The gene for polycomb group protein enhancer of zeste homolog 2 (EZH2) is amplified in late-stage prostate cancer.
ABSTRACT Overexpression of the polycomb group protein enhancer of zeste homologue 2 (EZH2) has been found in several malignancies, including prostate cancer, with an aggressive phenotype. Amplification of the gene has previously been demonstrated in several malignancies, but not in prostate cancer. Our goal was to evaluate the gene copy number and expression alterations of EZH2 in prostate cancer. The copy number of EZH2 in cell lines (LNCaP, DU145, PC-3, 22Rv1), xenografts (n = 10), and clinical tumors (n = 191) was studied with fluorescence in situ hybridization. All cell lines had a gain of EZH2. Eight of the ten xenografts showed an increased copy number of the gene, including one case of high-level amplification (>or=5 copies of the gene and EZH2/centromere ratio >or=2). 34/125 (27%) of untreated prostate carcinomas showed increased copy number, but only one case of low-level amplification (>or=5 copies of the gene and EZH2/centromere ratio <2), whereas half (25/46) of the hormone-refractory carcinomas showed increased copy number, including seven cases of low-level amplification and three cases of high-level amplification (P < 0.0001). Expression of EZH2 was significantly (P = 0.0009) higher in hormone-refractory prostate cancer compared with that in benign prostatic hyperplasia or untreated cancer, according to quantitative real-time RT-PCR assay. Also, the expression of EZH2 protein was found to be higher in hormone-refractory tumors than in hormone-naïve tumors by immunohistochemistry. The EZH2 gene amplification was significantly (P < 0.05) associated with increased EZH2 protein expression. The data show that amplification of the EZH2 gene is rare in early prostate cancer, whereas a fraction of late-stage tumors contains the gene amplification leading to the overexpression of the gene, thus indicating the importance of EZH2 in the progression of prostate cancer.
- SourceAvailable from: Xiaoqin Yang[Show abstract] [Hide abstract]
ABSTRACT: Diversified histone modifications (HMs) are essential epigenetic features. They play important roles in fundamental biological processes including transcription, DNA repair and DNA replication. Chromatin regulators (CRs), which are indispensable in epigenetics, can mediate HMs to adjust chromatin structures and functions. With the development of ChIP-Seq technology, there is an opportunity to study CR and HM profiles at the whole-genome scale. However, no specific resource for the integration of CR ChIP-Seq data or CR-HM ChIP-Seq linkage pairs is currently available. Therefore, we constructed the CR Cistrome database, available online at http://compbio.tongji.edu.cn/cr and http://cistrome.org/cr/, to further elucidate CR functions and CR-HM linkages. Within this database, we collected all publicly available ChIP-Seq data on CRs in human and mouse and categorized the data into four cohorts: the reader, writer, eraser and remodeler cohorts, together with curated introductions and ChIP-Seq data analysis results. For the HM readers, writers and erasers, we provided further ChIP-Seq analysis data for the targeted HMs and schematized the relationships between them. We believe CR Cistrome is a valuable resource for the epigenetics community.Nucleic Acids Research 11/2013; · 8.81 Impact Factor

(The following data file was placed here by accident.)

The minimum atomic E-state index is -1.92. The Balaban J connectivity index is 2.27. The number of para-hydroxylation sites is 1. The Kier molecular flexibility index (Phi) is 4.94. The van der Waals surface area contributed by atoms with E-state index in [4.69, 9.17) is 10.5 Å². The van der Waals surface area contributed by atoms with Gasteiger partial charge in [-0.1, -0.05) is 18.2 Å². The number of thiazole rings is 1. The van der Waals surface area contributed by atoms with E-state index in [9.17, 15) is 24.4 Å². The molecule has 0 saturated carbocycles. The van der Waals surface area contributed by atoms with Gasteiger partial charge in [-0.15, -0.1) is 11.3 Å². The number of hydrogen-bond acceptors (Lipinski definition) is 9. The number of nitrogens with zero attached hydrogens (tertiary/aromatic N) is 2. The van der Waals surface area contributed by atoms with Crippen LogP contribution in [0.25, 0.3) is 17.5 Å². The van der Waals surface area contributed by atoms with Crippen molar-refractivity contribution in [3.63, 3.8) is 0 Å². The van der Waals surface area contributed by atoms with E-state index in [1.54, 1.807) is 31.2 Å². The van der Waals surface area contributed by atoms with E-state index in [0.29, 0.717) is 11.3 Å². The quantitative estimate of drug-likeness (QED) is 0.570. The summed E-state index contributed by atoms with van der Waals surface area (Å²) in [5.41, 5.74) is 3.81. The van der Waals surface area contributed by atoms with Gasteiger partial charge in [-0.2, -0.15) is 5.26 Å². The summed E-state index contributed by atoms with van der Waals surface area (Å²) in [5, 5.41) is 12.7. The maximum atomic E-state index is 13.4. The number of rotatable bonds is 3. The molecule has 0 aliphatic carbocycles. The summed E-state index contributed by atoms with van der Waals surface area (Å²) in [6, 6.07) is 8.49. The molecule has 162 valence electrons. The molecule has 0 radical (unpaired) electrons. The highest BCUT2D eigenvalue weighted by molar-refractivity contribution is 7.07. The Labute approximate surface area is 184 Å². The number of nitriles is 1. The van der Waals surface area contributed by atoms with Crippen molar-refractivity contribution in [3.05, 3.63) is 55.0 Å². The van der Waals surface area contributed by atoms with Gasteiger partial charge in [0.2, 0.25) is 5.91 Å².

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ABSTRACT: Primary hyperparathyroidism (pHPT) resulting from parathyroid tumors is a common endocrine disorder with incompletely understood etiology. In renal failure, secondary hyperparathyroidism (sHPT) occurs with multiple tumor development as a result of calcium and vitamin D regulatory disturbance. The aim of the study was to investigate a potential role of the histone 3 lysine 27 methyltransferase EZH2 in parathyroid tumorigenesis. Parathyroid tumors from patients with pHPT included adenomas and carcinomas. Hyperplastic parathyroid glands from patients with HPT secondary to uremia, and normal parathyroid tissue specimens were included in the study. Quantitative RT-PCR, Western blotting, bisulfite pyrosequencing, colony formation assay, and RNA interference was used. EZH2 was overexpressed in a subset of the benign and in all malignant parathyroid tumors as determined by quantitative RT-PCR and Western blotting analysis. Overexpression was explained by EZH2 gene amplification in a large fraction of tumors. EZH2 depletion by RNA interference inhibited sHPT-1 parathyroid cell line proliferation as determined by tritium-thymidine incorporation and colony formation assay. EZH2 depletion also interfered with the Wnt/β-catenin signaling pathway by increased expression of growth-suppressive Axin 2, a negative regulator of β-catenin stability. Indeed, EZH2 contributed to the total level of aberrantly accumulated transcriptionally active (nonphosphylated) β-catenin in the parathyroid tumor cells. To our knowledge EZH2 gene amplification presents the first genetic aberration common to parathyroid adenomas, secondary hyperplastic parathyroid glands, and parathyroid carcinomas. This supports the possibility of a common pathway in parathyroid tumor development.Endocrine Related Cancer 11/2013; · 5.26 Impact Factor
- Epigenomics 02/2014; 6(1):5-7. · 2.43 Impact Factor